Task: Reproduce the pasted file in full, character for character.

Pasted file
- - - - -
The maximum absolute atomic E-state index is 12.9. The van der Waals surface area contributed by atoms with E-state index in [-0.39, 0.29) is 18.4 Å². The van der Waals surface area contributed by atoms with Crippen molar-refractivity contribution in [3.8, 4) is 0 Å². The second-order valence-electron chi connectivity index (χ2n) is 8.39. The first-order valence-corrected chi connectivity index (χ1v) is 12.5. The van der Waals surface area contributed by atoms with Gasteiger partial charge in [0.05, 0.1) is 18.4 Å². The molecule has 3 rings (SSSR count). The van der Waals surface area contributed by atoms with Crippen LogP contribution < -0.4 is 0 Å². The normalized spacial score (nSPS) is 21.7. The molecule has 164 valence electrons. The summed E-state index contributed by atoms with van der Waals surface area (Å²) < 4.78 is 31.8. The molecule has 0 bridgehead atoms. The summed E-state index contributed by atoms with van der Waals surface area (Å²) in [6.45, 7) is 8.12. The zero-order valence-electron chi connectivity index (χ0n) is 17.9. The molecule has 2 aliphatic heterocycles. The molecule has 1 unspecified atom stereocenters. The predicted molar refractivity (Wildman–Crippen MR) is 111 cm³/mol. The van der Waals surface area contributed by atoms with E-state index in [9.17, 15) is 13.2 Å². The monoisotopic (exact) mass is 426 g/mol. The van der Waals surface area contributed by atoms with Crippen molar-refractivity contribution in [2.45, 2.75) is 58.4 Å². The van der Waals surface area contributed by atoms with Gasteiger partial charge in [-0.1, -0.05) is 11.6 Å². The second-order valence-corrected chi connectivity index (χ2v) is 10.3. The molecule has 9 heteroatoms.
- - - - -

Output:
The maximum absolute atomic E-state index is 12.9. The van der Waals surface area contributed by atoms with E-state index in [-0.39, 0.29) is 18.4 Å². The van der Waals surface area contributed by atoms with Crippen molar-refractivity contribution in [3.8, 4) is 0 Å². The second-order valence-electron chi connectivity index (χ2n) is 8.39. The first-order valence-corrected chi connectivity index (χ1v) is 12.5. The van der Waals surface area contributed by atoms with Gasteiger partial charge in [0.05, 0.1) is 18.4 Å². The molecule has 3 rings (SSSR count). The van der Waals surface area contributed by atoms with Crippen LogP contribution < -0.4 is 0 Å². The normalized spacial score (nSPS) is 21.7. The molecule has 164 valence electrons. The summed E-state index contributed by atoms with van der Waals surface area (Å²) < 4.78 is 31.8. The molecule has 0 bridgehead atoms. The summed E-state index contributed by atoms with van der Waals surface area (Å²) in [6.45, 7) is 8.12. The zero-order valence-electron chi connectivity index (χ0n) is 17.9. The molecule has 2 aliphatic heterocycles. The molecule has 1 unspecified atom stereocenters. The predicted molar refractivity (Wildman–Crippen MR) is 111 cm³/mol. The van der Waals surface area contributed by atoms with E-state index in [9.17, 15) is 13.2 Å². The monoisotopic (exact) mass is 426 g/mol. The van der Waals surface area contributed by atoms with Crippen molar-refractivity contribution in [2.45, 2.75) is 58.4 Å². The van der Waals surface area contributed by atoms with Gasteiger partial charge in [-0.1, -0.05) is 11.6 Å². The second-order valence-corrected chi connectivity index (χ2v) is 10.3. The molecule has 9 heteroatoms.